When I say “word processor”, what do you think of? A boring junior college class, probably. For me, the trusty friend of my studies, Microsoft Office. My dear go-to, idea catcher, and my ramble recorder. It also costs hundreds of dollars, depending on the package. So out with the old and in with the free. Don’t worry Microsoft; you’ll always have a place in my heart.
Jump on our search engine, we deploy a search using the phrase “free word processor software.” The first contender that pops up is Apache OpenOffice (to download it and not read my fun story, click on the blue link before this short ramble). At the time of this blog, it was in the blue corner, weighing in at 137MBs, and wearing the number 4.1.1. OpenOffice’s main site talks about 20+ years of software development and easy to use functions. Further spelunking shows the product is an offshoot of Oracle’s product of same name, except the programmers wanted to keep everything free. Ain’t they just the sweetest?
Reviews for word processors came out of the next link, Cnet. That website, and others, state over 761k+ weekly downloads, close to 200 reviews, and a solid 4.5 out of 5 rating. With over 6.5M total downloads (OpenOffice’s own website claims that all versions total over 100M downloads), even Wayne and Garth are worthy of it.
In the time it takes for a movie trailer to reveal the most important parts of the movie, the software installs. After an easy Wizard page, it gives us the options to make a
Drawing (a lot like a photo editor without any frills)
Formula (more algebraic formulas than witch-like formulas. Sorry, Jessica Lange)
A growing database of over 1,500 searchable online Templates, the OpenOffice community provides a variety of business centric tools, including resumes, calendars, invoices, budget spreadsheets, sample books, and more. My search for MindMap (a way I organize my thoughts) came up with squat, yet a search for “mind” came up with a Home To-Do list (my wife’s influence knows no bounds).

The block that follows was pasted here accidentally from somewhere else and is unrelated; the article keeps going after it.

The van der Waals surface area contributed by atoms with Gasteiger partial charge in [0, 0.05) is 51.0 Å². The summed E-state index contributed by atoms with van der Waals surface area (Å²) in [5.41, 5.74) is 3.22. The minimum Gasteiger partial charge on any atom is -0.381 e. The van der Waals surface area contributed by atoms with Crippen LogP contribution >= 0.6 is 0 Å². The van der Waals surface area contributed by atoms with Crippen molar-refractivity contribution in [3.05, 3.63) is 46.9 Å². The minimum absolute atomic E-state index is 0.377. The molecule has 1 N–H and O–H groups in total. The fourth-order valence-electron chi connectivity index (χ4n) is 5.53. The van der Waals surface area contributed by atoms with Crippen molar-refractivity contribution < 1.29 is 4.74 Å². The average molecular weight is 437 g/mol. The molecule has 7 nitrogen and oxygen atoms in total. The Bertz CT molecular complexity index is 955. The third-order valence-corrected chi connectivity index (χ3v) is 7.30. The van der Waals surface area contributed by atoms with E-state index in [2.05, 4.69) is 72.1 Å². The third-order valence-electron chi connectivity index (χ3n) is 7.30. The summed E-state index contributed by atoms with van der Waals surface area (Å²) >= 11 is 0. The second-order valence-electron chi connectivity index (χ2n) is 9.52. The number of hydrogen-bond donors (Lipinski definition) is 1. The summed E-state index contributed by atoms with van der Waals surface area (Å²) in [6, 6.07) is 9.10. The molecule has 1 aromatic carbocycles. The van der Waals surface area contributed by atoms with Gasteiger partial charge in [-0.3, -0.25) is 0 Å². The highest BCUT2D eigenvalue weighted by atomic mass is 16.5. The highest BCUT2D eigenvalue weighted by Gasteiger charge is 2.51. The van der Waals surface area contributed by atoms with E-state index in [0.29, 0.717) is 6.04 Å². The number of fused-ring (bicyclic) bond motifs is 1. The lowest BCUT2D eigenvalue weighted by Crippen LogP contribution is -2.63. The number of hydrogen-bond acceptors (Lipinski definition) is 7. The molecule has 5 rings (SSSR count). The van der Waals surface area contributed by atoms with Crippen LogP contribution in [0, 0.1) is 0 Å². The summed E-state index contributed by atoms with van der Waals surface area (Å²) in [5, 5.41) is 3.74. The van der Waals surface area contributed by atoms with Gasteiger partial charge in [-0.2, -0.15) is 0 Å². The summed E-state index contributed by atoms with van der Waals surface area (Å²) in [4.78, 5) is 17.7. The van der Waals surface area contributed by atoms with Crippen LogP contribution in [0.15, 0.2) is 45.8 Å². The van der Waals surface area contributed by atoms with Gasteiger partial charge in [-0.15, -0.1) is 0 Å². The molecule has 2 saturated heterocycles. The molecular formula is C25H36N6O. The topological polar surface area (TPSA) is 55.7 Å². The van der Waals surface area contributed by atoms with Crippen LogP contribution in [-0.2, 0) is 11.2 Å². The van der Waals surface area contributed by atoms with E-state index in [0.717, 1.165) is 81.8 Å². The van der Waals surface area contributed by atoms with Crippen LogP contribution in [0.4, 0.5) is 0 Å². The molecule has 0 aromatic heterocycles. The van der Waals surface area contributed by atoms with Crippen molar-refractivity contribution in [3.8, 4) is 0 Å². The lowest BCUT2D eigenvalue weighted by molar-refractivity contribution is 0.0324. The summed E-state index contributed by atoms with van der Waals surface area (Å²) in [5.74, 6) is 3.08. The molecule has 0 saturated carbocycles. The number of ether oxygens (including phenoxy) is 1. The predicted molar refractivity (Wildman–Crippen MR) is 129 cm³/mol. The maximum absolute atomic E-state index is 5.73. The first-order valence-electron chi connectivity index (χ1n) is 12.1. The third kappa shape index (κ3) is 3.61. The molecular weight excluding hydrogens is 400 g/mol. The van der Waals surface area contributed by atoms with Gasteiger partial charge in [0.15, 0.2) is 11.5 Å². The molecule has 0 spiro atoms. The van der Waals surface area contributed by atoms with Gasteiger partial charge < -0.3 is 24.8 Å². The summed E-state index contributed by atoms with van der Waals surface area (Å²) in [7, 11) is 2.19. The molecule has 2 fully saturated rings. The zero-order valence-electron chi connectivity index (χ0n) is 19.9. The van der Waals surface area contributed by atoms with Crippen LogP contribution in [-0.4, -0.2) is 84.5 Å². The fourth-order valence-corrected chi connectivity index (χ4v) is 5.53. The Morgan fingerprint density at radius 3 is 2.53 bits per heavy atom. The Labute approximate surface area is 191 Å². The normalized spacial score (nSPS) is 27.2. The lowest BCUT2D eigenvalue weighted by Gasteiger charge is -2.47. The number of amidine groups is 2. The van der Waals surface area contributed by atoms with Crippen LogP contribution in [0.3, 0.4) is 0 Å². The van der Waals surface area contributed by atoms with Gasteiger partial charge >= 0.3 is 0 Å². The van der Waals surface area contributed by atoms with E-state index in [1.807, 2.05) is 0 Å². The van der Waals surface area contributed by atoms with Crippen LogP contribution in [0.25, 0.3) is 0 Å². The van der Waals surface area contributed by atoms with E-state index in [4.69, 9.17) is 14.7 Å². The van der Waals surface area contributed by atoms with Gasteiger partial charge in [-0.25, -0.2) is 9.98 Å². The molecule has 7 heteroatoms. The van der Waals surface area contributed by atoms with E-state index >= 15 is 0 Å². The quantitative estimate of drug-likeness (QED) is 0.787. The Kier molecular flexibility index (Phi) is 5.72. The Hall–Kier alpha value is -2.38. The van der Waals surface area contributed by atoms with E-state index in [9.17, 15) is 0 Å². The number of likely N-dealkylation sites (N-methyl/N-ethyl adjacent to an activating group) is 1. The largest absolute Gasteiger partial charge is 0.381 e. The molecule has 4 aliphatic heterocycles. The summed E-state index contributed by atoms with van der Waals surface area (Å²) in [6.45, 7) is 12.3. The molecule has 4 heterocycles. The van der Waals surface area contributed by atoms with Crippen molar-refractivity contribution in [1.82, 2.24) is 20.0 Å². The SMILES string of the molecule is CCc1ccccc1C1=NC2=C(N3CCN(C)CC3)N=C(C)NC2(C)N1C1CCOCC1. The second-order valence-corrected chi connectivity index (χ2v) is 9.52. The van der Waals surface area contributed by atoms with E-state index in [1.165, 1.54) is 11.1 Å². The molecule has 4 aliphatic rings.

There is even a guide for those shortcut macros you use all the time (you tell people you use them but you don’t really, do you? Neither do I).
My top concern at this time is “can it open my old files and not make them look like gibberish?” Sure, I create things, but I’ve done a lot in my years using business tech. Taking a page out of Tony Stark’s playbook, I’m try and crash the software with the most fiendish document known to man: my dissertation, aka the Necronomicon. Hundreds of pages, screenshots, graphs, and knowledge laced stats empower this beast of file, all forged in the depths of hell known as dissertation isolation (I’m only kidding here…I had some amazing help making this awesome research, and it was a blast a times, but that doesn’t sound as fun as calling it the Necronomicon).
Results: it opened fast. The font, spacing, pictures, etc. all stayed the same. Scrolling through it and making edits were a breeze.
In ten seconds flat, PDF format exists. However, in haste of using free, software, Adobe Acrobat needs installation. An easily correctable download and 72 mbs later, we are PDF-friendly. The Necronomicon looks great.
How about my defense for the Ph.D.? Does it open and save PowerPoint the same way? Not quite. While still good, the colors and font mismatch to the original. On the plus side, it converted a 5MB file in a matter of seconds. Also, it supports handout formats, with space for notes and doodles.
Same with their spreadsheet. As for the drawing and math applications, knock yourself out. They “look” good, but we will focus on a free photoshop software later.
As for technical support, a great survival guide in the forum exists (a search for “pretty pictures” provide a walk-through on how to fix grainy images in your work), as well as tutorials, beginner guides, and discussions of specific functions. Never fear; there are people you can pay for help but their prices are not listed.
My current complaint is that it does not work as fluently with screen captures as MS Office. If I see something on the web and I don’t want to write it all down, I take a screen shot and paste it into a document. Then MS Office allows me to crop out the area I want. OpenOffice does allow cropping; it just takes a lot more work and I have yet to find a quick edit.